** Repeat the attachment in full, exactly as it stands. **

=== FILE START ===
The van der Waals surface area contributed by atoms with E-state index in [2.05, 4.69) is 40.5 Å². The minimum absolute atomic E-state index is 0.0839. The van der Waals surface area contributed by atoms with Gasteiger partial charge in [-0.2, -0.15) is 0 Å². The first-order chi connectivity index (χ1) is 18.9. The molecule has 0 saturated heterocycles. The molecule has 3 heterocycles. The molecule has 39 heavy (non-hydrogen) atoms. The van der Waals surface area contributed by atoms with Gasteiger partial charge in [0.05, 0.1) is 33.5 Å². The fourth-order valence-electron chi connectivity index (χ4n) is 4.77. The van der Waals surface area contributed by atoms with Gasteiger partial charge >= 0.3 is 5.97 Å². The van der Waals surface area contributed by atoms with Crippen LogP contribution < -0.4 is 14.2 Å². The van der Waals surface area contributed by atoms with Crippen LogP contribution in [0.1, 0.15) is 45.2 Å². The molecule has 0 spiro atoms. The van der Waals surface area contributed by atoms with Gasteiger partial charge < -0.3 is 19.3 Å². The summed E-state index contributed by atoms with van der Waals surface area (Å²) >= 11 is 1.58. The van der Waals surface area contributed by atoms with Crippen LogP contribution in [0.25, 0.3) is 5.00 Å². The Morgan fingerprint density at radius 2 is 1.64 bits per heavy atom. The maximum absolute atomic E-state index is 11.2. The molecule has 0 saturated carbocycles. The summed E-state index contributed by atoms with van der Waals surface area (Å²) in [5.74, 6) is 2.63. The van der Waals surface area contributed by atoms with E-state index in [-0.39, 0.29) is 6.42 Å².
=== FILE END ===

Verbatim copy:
The van der Waals surface area contributed by atoms with E-state index in [2.05, 4.69) is 40.5 Å². The minimum absolute atomic E-state index is 0.0839. The van der Waals surface area contributed by atoms with Gasteiger partial charge in [-0.2, -0.15) is 0 Å². The first-order chi connectivity index (χ1) is 18.9. The molecule has 0 saturated heterocycles. The molecule has 3 heterocycles. The molecule has 39 heavy (non-hydrogen) atoms. The van der Waals surface area contributed by atoms with Gasteiger partial charge in [0.05, 0.1) is 33.5 Å². The fourth-order valence-electron chi connectivity index (χ4n) is 4.77. The van der Waals surface area contributed by atoms with Gasteiger partial charge >= 0.3 is 5.97 Å². The van der Waals surface area contributed by atoms with Crippen LogP contribution < -0.4 is 14.2 Å². The van der Waals surface area contributed by atoms with Crippen LogP contribution in [0.1, 0.15) is 45.2 Å². The molecule has 0 spiro atoms. The van der Waals surface area contributed by atoms with Gasteiger partial charge < -0.3 is 19.3 Å². The summed E-state index contributed by atoms with van der Waals surface area (Å²) >= 11 is 1.58. The van der Waals surface area contributed by atoms with Crippen LogP contribution in [0.25, 0.3) is 5.00 Å². The Morgan fingerprint density at radius 2 is 1.64 bits per heavy atom. The maximum absolute atomic E-state index is 11.2. The molecule has 0 saturated carbocycles. The summed E-state index contributed by atoms with van der Waals surface area (Å²) in [5.74, 6) is 2.63. The van der Waals surface area contributed by atoms with E-state index in [-0.39, 0.29) is 6.42 Å².